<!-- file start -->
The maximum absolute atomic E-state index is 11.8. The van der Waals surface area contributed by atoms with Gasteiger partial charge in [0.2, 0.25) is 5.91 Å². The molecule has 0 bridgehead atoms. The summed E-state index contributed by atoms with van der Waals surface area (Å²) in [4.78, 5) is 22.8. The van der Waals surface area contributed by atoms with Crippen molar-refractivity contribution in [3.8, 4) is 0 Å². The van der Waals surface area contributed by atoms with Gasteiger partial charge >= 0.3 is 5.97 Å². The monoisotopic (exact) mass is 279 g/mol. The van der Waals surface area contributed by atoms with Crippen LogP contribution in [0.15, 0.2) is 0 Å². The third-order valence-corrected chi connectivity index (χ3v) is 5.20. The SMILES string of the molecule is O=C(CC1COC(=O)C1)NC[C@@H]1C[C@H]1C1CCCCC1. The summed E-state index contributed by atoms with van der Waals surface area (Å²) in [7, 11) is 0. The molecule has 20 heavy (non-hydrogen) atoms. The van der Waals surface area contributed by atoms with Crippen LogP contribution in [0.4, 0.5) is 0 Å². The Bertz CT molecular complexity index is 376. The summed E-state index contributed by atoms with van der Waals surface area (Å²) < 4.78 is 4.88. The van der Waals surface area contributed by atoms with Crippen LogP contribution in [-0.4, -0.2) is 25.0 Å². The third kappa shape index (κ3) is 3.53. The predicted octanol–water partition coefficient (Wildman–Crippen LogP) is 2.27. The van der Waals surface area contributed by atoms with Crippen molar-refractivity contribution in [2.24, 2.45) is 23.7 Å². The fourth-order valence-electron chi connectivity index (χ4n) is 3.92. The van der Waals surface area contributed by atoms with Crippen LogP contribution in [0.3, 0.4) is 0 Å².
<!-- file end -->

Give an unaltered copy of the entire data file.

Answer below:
The maximum absolute atomic E-state index is 11.8. The van der Waals surface area contributed by atoms with Gasteiger partial charge in [0.2, 0.25) is 5.91 Å². The molecule has 0 bridgehead atoms. The summed E-state index contributed by atoms with van der Waals surface area (Å²) in [4.78, 5) is 22.8. The van der Waals surface area contributed by atoms with Crippen molar-refractivity contribution in [3.8, 4) is 0 Å². The van der Waals surface area contributed by atoms with Gasteiger partial charge >= 0.3 is 5.97 Å². The monoisotopic (exact) mass is 279 g/mol. The van der Waals surface area contributed by atoms with Crippen LogP contribution in [0.15, 0.2) is 0 Å². The third-order valence-corrected chi connectivity index (χ3v) is 5.20. The SMILES string of the molecule is O=C(CC1COC(=O)C1)NC[C@@H]1C[C@H]1C1CCCCC1. The summed E-state index contributed by atoms with van der Waals surface area (Å²) in [7, 11) is 0. The molecule has 20 heavy (non-hydrogen) atoms. The van der Waals surface area contributed by atoms with Crippen LogP contribution in [0.4, 0.5) is 0 Å². The Bertz CT molecular complexity index is 376. The summed E-state index contributed by atoms with van der Waals surface area (Å²) < 4.78 is 4.88. The van der Waals surface area contributed by atoms with Crippen LogP contribution in [-0.4, -0.2) is 25.0 Å². The third kappa shape index (κ3) is 3.53. The predicted octanol–water partition coefficient (Wildman–Crippen LogP) is 2.27. The van der Waals surface area contributed by atoms with Crippen molar-refractivity contribution in [2.24, 2.45) is 23.7 Å². The fourth-order valence-electron chi connectivity index (χ4n) is 3.92. The van der Waals surface area contributed by atoms with Crippen LogP contribution in [0.3, 0.4) is 0 Å².